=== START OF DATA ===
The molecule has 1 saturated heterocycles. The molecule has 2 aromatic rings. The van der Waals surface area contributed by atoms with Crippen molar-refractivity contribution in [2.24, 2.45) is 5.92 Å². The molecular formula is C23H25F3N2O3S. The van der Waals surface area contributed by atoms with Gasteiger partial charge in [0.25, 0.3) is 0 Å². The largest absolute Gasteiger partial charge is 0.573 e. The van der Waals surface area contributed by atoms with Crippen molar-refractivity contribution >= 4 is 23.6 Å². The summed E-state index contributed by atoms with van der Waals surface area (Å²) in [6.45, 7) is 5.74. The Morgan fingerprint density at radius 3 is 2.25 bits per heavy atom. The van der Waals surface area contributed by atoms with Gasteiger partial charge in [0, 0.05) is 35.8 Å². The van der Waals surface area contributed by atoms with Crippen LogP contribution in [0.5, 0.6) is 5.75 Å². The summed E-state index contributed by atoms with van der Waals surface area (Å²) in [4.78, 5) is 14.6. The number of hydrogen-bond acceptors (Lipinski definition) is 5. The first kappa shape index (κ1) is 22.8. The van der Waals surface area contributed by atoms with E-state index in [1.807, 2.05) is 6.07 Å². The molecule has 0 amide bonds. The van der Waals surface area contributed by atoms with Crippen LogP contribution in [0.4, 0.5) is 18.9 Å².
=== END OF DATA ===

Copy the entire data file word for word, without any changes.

The molecule has 1 saturated heterocycles. The molecule has 2 aromatic rings. The van der Waals surface area contributed by atoms with Crippen molar-refractivity contribution in [2.24, 2.45) is 5.92 Å². The molecular formula is C23H25F3N2O3S. The van der Waals surface area contributed by atoms with Gasteiger partial charge in [0.25, 0.3) is 0 Å². The largest absolute Gasteiger partial charge is 0.573 e. The van der Waals surface area contributed by atoms with Crippen molar-refractivity contribution >= 4 is 23.6 Å². The summed E-state index contributed by atoms with van der Waals surface area (Å²) in [6.45, 7) is 5.74. The Morgan fingerprint density at radius 3 is 2.25 bits per heavy atom. The van der Waals surface area contributed by atoms with Gasteiger partial charge in [0, 0.05) is 35.8 Å². The van der Waals surface area contributed by atoms with Crippen LogP contribution in [0.5, 0.6) is 5.75 Å². The summed E-state index contributed by atoms with van der Waals surface area (Å²) in [4.78, 5) is 14.6. The number of hydrogen-bond acceptors (Lipinski definition) is 5. The first kappa shape index (κ1) is 22.8. The van der Waals surface area contributed by atoms with E-state index in [1.807, 2.05) is 6.07 Å². The molecule has 0 amide bonds. The van der Waals surface area contributed by atoms with Crippen LogP contribution in [0.4, 0.5) is 18.9 Å².